Breastfeeding support can look different from family to family and from child to child. Ideally, breastfeeding support should go beyond just the family unit to wider family and friends and even the broader community and employers.


Often support people are unsure of what to do to help a nursing pair. While your role in the early days is to feed the baby, what about your partner’s role? These ideas can really make a difference:

  • Keep food on hand, especially no-fix, easy-to-eat, one-handed food, and foods high in fiber.
  • Set up a sleeping arrangement that works for everyone. Don’t be afraid to try a few different ones to see what works best, which may involve separate sleeping spaces for a while. Be flexible!
  • Monitor visitors and discourage guests from overstaying their welcome.
  • Run errands including getting groceries.
  • Adjust the positioning of the pillow or help with a latch.
  •  Adjust the lighting in the room.
  • Refill a water bottle or grab a phone charger.
  • Change the baby’s diaper.
  • Clean and cook.
  • Massage baby or the nursing parent
  • Encourage with love. Often, words of encouragement can be the best help for a new parent full of self-doubt.


My Partner’s Unwavering Support, LLL USA blog

How Men in My Family Support Breastfeeding, LLL USA blog

La Leche League’s Impact on My Life: A Father’s Perspective, LLL USA blog

How can my partner help me?, LLL USA Facebook

How can I help and encourage my wife while she’s struggling?, LLL USA Facebook

How do I help a friend who is struggling to breastfeed?, LLL USA Facebook



Are you unsure of what to do when visiting parents with a newborn? How long should you stay? What is helpful, and what isn’t? Here are some tips to help you navigate this exciting time:

  • Don’t assume they are available. Being at home doesn’t mean that they are free. Call or text to make sure your visit isn’t a burden.
  • Don’t come empty-handed. Food doesn’t have to be homemade but should be nutritious and easy to eat with one hand.
  • Wash your hands immediately when you arrive.
  • Don’t visit if you are sick, recovering, or “coming down with something.”
  • Instead of asking to hold the baby, help around the house including doing the dishes, switching the laundry, refilling a water bottle, or bringing food to a couch-bound parent.
  • Don’t stay too long. Take your cues from the parents who may be tired and ready for a nap themselves. Try not to stay longer than 15 minutes unless they request otherwise.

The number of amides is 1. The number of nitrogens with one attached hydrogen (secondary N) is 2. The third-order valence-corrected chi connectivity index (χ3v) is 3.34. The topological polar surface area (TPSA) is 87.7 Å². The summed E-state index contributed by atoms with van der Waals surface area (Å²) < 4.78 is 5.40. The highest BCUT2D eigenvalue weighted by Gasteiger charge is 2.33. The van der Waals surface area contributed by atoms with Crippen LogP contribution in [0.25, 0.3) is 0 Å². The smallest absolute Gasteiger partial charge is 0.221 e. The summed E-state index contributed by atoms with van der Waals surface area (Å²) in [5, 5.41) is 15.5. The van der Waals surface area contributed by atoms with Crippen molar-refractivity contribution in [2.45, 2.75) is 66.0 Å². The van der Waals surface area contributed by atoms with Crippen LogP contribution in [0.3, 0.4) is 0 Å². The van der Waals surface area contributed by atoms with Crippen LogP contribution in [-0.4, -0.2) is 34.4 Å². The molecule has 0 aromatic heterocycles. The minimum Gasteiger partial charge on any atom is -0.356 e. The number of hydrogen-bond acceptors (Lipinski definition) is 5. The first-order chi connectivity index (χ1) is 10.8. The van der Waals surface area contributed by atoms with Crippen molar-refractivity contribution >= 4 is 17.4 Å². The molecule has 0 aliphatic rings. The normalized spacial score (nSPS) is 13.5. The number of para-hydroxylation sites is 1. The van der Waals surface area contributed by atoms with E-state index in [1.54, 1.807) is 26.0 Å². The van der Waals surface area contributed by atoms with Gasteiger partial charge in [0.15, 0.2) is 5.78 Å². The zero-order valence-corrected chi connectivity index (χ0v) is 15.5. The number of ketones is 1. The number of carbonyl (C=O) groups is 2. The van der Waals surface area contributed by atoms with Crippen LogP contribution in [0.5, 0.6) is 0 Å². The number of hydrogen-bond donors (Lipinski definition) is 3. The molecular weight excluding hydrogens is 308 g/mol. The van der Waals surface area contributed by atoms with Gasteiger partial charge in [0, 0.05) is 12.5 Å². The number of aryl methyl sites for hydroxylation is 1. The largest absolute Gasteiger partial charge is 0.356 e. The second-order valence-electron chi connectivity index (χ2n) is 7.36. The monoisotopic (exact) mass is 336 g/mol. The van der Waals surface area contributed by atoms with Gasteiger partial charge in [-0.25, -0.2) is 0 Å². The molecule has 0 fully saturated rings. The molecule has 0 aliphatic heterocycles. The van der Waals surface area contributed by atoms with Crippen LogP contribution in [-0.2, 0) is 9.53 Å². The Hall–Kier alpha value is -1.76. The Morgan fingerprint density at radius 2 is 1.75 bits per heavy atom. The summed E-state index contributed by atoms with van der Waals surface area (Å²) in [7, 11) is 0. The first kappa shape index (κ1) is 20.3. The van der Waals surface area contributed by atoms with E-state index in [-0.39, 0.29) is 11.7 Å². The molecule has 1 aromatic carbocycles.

Many parents experience a roller coaster of emotions after having a baby, from joy and elation to worry and sadness. Mix big feelings with limited sleep and meeting the needs of a new baby, and new parenthood can feel overwhelming at times.

Having a baby is a life-changing experience, and around 85% of women experience some kind of mood disturbance postpartum.[1]  Despite being so common, postpartum mood disturbances are not always talked about, leaving some people to feel alone and wondering if they are good enough parents. Talking openly about your postpartum experiences with others going through the same thing can combat feelings of isolation and shame. Going to a La Leche League meeting is a great place to find other new parents to share experiences with.

Sometimes the emotional changes that come after a new baby become postpartum mood disorders. Baby blues are generally short lived and go away on their own.[2]  For some people, however, these mood changes do not go away on their own. Postpartum depression, postpartum anxiety, and postpartum psychosis are treatable conditions and help is available. You do not need to deal with them on your own. If you are worried about your mood, please speak to your healthcare provider.

There are organizations including Postpartum Support International which provide support for, and information on, postpartum mental health. Your city, county, and state likely have additional resources which can be found through an online search. If you are feeling suicidal or feel that you may harm your child, please call the suicide prevention hotline at 1-800-273-8255.

Read more about The Role of Breastfeeding in Protecting Mothers’ Mental Health by Kathleen Kendall-Tackett, PhD, IBCLC, FAPA.

Many medications including some antidepressants are compatible with breastfeeding. Contact a Leader or InfantRisk for more information.

My Story of Breastfeeding and Postpartum Depression, LLL USA blog

My emotions postpartum are all out of whack, LLL USA Facebook

Why is Mothering Lonely When We are Never Alone?, LLL USA blog

“I’m Failing at This!”, LLL USA blog



What Can A Support Person Do? (PDF), LLL USA

Supporting Nursing Moms at Work, US Dept of Health and Human Services

The CDC Guide to Strategies to Support Breastfeeding Mothers (PDF), CDC

Breastfeeding and the law– including break time for lactating parents and state laws to protect breastfeeding and pumping

Feeding the New Mother, LLLI


La Leche League: My Safe Space, LLL USA blog

La Leche League Love and Support Across the Generations, LLL USA blog

La Leche League: Breastfeeding Support and the Military Family, LLL USA blog

Continuing Support through La Leche League, LLL USA blog

I Finally Feel Like Her Mother, LLL USA blog

Breastfeeding Camaraderie, LLL USA blog

Single Parenthood: Finding My Community, LLL USA blog

Finding Your People, LLLI blog

I’m feeling stuck at home. Where can I go?, LLL USA Facebook

How can I feel less touched out?, LLL USA Facebook



Please contact a local LLL Leader with your specific questions.

Medical questions and legal questions should be directed to appropriate health care and legal professionals.


Page updated January 2020